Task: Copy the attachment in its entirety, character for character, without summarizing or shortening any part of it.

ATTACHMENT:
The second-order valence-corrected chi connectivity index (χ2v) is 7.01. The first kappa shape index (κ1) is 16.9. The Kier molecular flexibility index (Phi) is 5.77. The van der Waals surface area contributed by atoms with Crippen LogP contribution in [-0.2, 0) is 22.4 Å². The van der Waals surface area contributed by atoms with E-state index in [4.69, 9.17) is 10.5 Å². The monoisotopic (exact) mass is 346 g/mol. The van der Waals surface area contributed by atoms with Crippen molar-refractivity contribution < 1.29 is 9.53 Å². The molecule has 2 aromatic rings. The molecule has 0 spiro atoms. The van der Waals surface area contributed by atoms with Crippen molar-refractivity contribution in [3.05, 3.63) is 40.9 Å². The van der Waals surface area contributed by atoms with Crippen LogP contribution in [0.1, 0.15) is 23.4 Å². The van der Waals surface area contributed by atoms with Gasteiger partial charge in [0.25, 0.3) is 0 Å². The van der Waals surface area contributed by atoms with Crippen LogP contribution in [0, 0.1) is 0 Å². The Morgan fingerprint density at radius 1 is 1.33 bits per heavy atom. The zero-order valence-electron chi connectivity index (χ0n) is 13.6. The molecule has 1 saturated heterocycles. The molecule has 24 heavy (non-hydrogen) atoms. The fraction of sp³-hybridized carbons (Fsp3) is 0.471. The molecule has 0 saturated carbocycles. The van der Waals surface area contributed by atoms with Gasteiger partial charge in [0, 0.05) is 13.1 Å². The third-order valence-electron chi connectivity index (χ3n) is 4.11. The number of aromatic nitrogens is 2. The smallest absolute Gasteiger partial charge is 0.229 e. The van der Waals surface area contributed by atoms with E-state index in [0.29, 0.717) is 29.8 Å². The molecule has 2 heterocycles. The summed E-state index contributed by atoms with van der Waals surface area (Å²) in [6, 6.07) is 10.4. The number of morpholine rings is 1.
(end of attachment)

The second-order valence-corrected chi connectivity index (χ2v) is 7.01. The first kappa shape index (κ1) is 16.9. The Kier molecular flexibility index (Phi) is 5.77. The van der Waals surface area contributed by atoms with Crippen LogP contribution in [-0.2, 0) is 22.4 Å². The van der Waals surface area contributed by atoms with E-state index in [4.69, 9.17) is 10.5 Å². The monoisotopic (exact) mass is 346 g/mol. The van der Waals surface area contributed by atoms with Crippen molar-refractivity contribution < 1.29 is 9.53 Å². The molecule has 2 aromatic rings. The molecule has 0 spiro atoms. The van der Waals surface area contributed by atoms with Crippen molar-refractivity contribution in [3.05, 3.63) is 40.9 Å². The van der Waals surface area contributed by atoms with Crippen LogP contribution in [0.1, 0.15) is 23.4 Å². The van der Waals surface area contributed by atoms with Gasteiger partial charge in [0.25, 0.3) is 0 Å². The van der Waals surface area contributed by atoms with Crippen LogP contribution in [0, 0.1) is 0 Å². The Morgan fingerprint density at radius 1 is 1.33 bits per heavy atom. The zero-order valence-electron chi connectivity index (χ0n) is 13.6. The molecule has 1 saturated heterocycles. The molecule has 24 heavy (non-hydrogen) atoms. The fraction of sp³-hybridized carbons (Fsp3) is 0.471. The molecule has 0 saturated carbocycles. The van der Waals surface area contributed by atoms with Gasteiger partial charge in [0, 0.05) is 13.1 Å². The third-order valence-electron chi connectivity index (χ3n) is 4.11. The number of aromatic nitrogens is 2. The smallest absolute Gasteiger partial charge is 0.229 e. The van der Waals surface area contributed by atoms with E-state index in [0.29, 0.717) is 29.8 Å². The molecule has 2 heterocycles. The summed E-state index contributed by atoms with van der Waals surface area (Å²) in [6, 6.07) is 10.4. The number of morpholine rings is 1.